Interactive online services place huge demands on storage systems with wide range of conflicting requirements such as scalability, low latency, consistency, high availability and agility in development. Megastore tries to address this problem by taking a middle ground and blending the scalability of NoSQL with convenience of traditional RDBMS.
Data is partitioned into entity groups(it makes an assumption that most Internet services give natural way to partitioning to make this viable), and is synchronously replicated across data centers with help of Paxos algorithm. Each data center can house multiple entity groups. Full ACID semantics are provided within these partitioned entity groups, but there are only limited consistency guarantees across them. Communication across entity groups use either the expensive two phase commit protocol or leverage Megastore's efficient asynchronous message queue. Synchronous, fault tolerant replication increases availability and independently partitioned entity groups acting as small databases stored in NoSQL datastores(Bigtable) provide high scalability.
This architecture is shown below:
Megastore defines a data model that lies between the abstract tuples of an RDBMS and concrete row-column implementation of NoSQL. The data model is declared in schema, each schema contains a set of tables, each table containing a set of entities, which in turn contain a set of properties. Primary key consists of a sequence of properties and child tables declare foreign keys by referencing their parent table(root table). An entity group consists of a root entity along with all entities in child tables that reference the root entity.
Each entity is mapped to a single Bigtable row and the row keys are formed by concatenating primary key values.This stores data within the same entity group contiguously in hierarchical fashion(Root entity followed by child table entities). Column name is concatenation of table name and property name. This give way for storing multiple Megastore tables in single Bigtable.
There are two class of indexes: local index that indexes data within an entity group and is hence accessed atomically, global index that spans entity group and is hence not guaranteed to reflect recent updates. Index structures are stored in Bigtable and each index entry is stored in a row. The row key is constructed using indexed property values concatenated with primary key of the indexed entity.
Transaction and Concurrency control
Each entity group functions as a mini-database that provides serializable ACID semantics and has its own write ahead log. Versioned cells(timestamped) in Bigtable provides way to support MVCC and hence readers and writers don't block each other.
Megastore provides current, snapshot and inconsistent reads. A write transaction begins with current read, determines next available log position and appends the mutation to the logs using Paxos. Transactions across entity groups can either use Queues(Eventual consistency) or two phase commit protocol(Strong consistency).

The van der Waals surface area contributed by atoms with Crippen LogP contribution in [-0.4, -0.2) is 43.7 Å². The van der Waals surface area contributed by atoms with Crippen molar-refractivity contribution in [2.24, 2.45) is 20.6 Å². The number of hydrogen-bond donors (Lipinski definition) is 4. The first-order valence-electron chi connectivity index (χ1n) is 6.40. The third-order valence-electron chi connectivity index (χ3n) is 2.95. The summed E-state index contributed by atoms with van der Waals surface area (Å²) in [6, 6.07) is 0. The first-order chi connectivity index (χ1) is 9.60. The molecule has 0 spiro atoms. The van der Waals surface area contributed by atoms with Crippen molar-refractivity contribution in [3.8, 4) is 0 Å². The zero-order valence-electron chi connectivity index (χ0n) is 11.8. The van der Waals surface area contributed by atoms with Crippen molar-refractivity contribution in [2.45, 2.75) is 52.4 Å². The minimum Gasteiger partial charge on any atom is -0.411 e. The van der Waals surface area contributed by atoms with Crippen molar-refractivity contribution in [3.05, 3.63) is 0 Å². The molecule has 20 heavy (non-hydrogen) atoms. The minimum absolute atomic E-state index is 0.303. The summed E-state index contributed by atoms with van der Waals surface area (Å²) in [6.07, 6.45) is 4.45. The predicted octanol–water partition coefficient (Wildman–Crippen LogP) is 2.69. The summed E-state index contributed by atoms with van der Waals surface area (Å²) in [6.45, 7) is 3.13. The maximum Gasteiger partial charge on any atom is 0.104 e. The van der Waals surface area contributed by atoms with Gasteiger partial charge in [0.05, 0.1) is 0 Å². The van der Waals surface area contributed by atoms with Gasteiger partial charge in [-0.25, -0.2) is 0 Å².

Implementation of Paxos between distributed datacenters
Paxos algorithm is a way to reach consensus among a group of replicas on a single value. The original algorithm is ill-suited for high latency network links as it demands multiple rounds of communication. Megastore does a few optimizations to the original system making it practical to the system.
Any time local reads on all replicas(Fast reads) are made possible using a system called Coordinator per each replica. It tracks whether a particular entity group is up-to-date in the replica or not and stores sufficient state to serve local reads. Write algorithms ensure that Coordinator systems are conservative. Megastore assumes that it is highly likely to get batch writes from within the same region and hence optimizes this by allowing Paxos leader from previous round to continue to remain the leader(Fast writes) and avoid the prepare stage of Paxos algorithm.
There are two other replica types: witness replica that doesn't store data and participates in Paxos voting only and Read-only replica that are non-voting replicas that contain full snapshots of the data. Each application server has a client library. To minimize roundtrip WAN latency, the libraries submit remote Paxos operations to stateless intermediary replication servers communicating with their local Bigtables. This architecture is shown below.
- Query Local: Query the local coordinator to determine if the entity group is up-to-date locally
- Find Position: Determine the highest possibly-committed log position and select a replica that has applied through that log position.
- (Local read) If step 1 indicates that the local replica is up-to-date, read the highest accepted log position and timestamp from the local replica.
- (Majority read) If the local replica is not up-to-date (or if step 1 or step 2.1 times out), read from a majority of replicas to and the maximum log position that any replica has seen, and pick a replica to read from. We select the most responsive or up-to-date replica, not always the local replica.